Cyrenaica, part 3: Slonta
This entry was posted on April 12, 2015.
The day before yesterday, Edwin wrote about the Psylloi, and mentioned, at the end of his article, that several ancient authors attribute to the Libyan tribe a remarkable resilience to snake-venoms. That would be one of those countless ancient ethnographic stories which, back then, sounded plausible and were repeated by even the most intelligent writers, but fail to convince us. We wonder what on earth made a talented man like the elder Pliny believe that it was the custom of the Psylloi “to expose children at birth to extremely fiery snakes, and to use these snakes to test to faithfulness of their wives, since snakes do not flee people born of adulterous blood” (Natural History 7.12).
We will never understand the reality behind these stories, even though we know an archaeological site that may somehow support the stories about the Psylloi and the snakes: Slonta. It is hard to date precisely, but a Ionian column base proves that the site was in use in Antiquity. The main relief represents a big snake.
Was this place some kind of temple? We don’t know. Travel guides say it’s a sanctuary, but it’s public knowledge that when archaeologists don’t know what they’re excavating, they often say that it’s religious. That doesn’t mean, however, that it’s never true. In this case, the sculpture – a snake with the head of a human and a tail resembling a hornless goat – is just too weird to represent a real snake. It must be a creature form mythology, which in turn suggests that we’re dealing with a sanctuary indeed.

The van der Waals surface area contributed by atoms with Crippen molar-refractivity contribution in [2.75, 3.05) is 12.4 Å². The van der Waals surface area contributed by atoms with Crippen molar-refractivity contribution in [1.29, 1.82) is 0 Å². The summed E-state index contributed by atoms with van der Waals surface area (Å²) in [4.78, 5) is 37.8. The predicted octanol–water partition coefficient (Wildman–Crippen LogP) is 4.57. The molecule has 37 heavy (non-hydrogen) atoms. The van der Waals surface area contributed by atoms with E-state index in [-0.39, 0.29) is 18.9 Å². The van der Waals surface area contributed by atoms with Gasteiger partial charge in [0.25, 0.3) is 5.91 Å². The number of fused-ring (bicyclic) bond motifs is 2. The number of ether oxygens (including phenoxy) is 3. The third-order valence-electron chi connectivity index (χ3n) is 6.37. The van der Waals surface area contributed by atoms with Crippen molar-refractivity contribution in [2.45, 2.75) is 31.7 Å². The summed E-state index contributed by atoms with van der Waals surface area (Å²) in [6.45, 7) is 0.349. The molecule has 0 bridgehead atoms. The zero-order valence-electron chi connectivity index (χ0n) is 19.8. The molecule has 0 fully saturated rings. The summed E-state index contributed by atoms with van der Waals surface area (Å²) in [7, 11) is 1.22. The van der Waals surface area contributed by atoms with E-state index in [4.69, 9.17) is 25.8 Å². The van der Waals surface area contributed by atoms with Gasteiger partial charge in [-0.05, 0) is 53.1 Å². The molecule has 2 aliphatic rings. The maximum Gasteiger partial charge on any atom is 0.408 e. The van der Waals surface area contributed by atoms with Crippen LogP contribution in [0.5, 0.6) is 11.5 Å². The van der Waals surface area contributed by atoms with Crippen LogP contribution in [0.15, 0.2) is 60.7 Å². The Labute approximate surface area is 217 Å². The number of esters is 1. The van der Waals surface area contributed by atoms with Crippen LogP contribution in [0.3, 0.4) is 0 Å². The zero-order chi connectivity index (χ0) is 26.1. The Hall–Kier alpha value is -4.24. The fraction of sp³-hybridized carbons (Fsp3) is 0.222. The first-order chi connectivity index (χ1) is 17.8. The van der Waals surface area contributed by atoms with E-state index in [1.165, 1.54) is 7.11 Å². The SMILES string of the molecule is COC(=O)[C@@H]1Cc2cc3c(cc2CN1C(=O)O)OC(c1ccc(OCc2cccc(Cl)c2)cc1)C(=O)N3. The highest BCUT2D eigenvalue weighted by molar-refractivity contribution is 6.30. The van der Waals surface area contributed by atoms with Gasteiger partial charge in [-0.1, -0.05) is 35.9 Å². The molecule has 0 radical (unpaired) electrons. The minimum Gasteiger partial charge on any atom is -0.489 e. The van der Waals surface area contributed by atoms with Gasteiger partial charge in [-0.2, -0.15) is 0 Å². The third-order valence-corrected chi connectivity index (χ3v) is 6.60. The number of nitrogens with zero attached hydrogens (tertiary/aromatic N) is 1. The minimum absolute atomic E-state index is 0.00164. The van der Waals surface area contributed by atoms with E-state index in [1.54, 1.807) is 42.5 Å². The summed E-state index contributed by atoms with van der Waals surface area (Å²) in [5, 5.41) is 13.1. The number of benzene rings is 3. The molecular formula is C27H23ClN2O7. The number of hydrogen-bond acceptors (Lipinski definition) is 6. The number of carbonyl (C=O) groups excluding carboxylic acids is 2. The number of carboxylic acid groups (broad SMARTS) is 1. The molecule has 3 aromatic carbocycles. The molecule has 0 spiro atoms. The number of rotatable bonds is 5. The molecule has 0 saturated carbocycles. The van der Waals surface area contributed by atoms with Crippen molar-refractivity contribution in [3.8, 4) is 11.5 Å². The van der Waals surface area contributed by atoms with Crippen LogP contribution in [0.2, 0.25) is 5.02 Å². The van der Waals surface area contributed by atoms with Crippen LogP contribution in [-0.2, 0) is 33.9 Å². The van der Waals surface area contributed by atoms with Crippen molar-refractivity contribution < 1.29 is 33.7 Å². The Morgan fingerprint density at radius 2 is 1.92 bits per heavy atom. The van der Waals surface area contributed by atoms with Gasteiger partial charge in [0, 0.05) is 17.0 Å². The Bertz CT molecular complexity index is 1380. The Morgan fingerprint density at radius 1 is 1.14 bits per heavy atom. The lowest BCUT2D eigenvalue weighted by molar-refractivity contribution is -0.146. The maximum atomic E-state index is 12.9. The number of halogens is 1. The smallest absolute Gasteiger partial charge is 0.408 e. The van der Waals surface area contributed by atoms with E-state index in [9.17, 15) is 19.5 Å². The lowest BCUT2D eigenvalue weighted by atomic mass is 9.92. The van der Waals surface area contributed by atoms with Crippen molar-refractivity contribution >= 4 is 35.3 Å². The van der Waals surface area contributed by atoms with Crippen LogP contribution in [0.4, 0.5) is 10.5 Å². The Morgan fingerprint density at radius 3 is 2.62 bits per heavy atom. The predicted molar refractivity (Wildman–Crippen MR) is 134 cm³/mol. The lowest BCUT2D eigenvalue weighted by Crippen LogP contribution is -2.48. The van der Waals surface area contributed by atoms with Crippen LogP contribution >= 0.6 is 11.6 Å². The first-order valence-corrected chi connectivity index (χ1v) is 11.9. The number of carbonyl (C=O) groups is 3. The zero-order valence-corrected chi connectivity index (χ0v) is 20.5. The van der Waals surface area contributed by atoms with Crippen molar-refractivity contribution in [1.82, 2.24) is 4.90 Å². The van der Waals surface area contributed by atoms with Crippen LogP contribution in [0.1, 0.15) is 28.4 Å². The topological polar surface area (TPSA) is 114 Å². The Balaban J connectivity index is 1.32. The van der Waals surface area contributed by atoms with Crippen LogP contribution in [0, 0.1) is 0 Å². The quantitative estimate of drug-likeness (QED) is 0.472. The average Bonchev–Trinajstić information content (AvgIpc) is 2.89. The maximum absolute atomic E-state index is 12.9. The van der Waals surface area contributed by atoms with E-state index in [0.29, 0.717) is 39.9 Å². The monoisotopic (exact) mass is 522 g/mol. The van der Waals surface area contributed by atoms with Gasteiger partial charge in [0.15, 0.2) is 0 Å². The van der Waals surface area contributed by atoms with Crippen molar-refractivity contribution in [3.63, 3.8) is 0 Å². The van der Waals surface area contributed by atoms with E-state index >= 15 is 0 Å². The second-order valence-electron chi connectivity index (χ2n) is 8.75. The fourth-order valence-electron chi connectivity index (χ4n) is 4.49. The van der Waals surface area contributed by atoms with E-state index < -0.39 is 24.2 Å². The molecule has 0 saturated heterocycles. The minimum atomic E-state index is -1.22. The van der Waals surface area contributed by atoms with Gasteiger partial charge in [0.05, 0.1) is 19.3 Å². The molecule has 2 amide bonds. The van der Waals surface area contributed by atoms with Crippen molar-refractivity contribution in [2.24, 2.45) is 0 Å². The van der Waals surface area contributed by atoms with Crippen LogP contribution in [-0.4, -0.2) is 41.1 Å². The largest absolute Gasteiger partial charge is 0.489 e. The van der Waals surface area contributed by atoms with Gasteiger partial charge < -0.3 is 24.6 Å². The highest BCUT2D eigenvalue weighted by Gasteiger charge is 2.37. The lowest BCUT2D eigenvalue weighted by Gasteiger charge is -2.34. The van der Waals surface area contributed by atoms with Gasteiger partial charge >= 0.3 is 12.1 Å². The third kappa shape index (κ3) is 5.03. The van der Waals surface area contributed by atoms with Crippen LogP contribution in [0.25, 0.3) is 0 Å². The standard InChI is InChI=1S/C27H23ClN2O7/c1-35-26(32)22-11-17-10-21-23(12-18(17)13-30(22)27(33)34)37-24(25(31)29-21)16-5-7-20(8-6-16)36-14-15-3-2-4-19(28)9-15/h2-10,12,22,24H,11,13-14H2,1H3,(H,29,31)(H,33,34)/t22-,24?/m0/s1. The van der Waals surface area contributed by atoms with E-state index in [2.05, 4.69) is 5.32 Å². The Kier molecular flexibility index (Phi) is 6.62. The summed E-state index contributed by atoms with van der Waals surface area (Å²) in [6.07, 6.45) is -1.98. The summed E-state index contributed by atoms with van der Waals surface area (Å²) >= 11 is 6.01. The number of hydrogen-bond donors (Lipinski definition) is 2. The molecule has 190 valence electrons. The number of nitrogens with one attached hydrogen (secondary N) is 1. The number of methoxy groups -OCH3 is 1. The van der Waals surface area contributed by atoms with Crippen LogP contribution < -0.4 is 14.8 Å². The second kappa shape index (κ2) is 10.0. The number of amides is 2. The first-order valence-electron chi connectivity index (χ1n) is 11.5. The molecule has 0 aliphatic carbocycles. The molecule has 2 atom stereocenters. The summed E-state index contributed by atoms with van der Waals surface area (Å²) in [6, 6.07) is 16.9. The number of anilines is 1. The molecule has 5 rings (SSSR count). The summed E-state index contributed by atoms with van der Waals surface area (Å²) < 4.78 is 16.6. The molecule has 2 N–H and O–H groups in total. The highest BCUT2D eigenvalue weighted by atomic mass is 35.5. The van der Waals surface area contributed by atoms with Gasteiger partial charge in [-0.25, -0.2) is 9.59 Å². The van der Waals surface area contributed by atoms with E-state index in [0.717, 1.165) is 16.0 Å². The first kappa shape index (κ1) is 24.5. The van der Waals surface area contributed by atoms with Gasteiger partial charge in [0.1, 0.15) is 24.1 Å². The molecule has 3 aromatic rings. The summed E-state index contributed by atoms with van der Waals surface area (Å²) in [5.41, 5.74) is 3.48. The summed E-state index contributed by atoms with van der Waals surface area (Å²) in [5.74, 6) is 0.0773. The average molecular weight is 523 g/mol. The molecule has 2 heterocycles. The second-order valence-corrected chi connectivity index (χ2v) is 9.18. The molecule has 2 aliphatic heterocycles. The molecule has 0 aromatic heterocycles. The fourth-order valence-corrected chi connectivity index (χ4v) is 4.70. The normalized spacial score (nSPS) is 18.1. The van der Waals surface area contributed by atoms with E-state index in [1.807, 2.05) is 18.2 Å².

There’s also a table, which is decorated with all kinds of figures, and a relief of women who are looking as if they are very scared. It is tempting to believe this was one of the places where the native Libyans exposed their children to a fiery snake and tested the faithfulness of their wives, but probably, we should resist this temptation: there’s just no real proof that we can connect the texts to this sanctuary.
What we do know, however, is that someone traveling along one of the main roads of the Greek and Roman Cyrenaica, could visit a place that was clearly important to the local people, but did not show real signs of Greek or Roman influence. Except for one column base, there is no evidence for Hellenization or Romanization. In Antiquity, this was most unusual.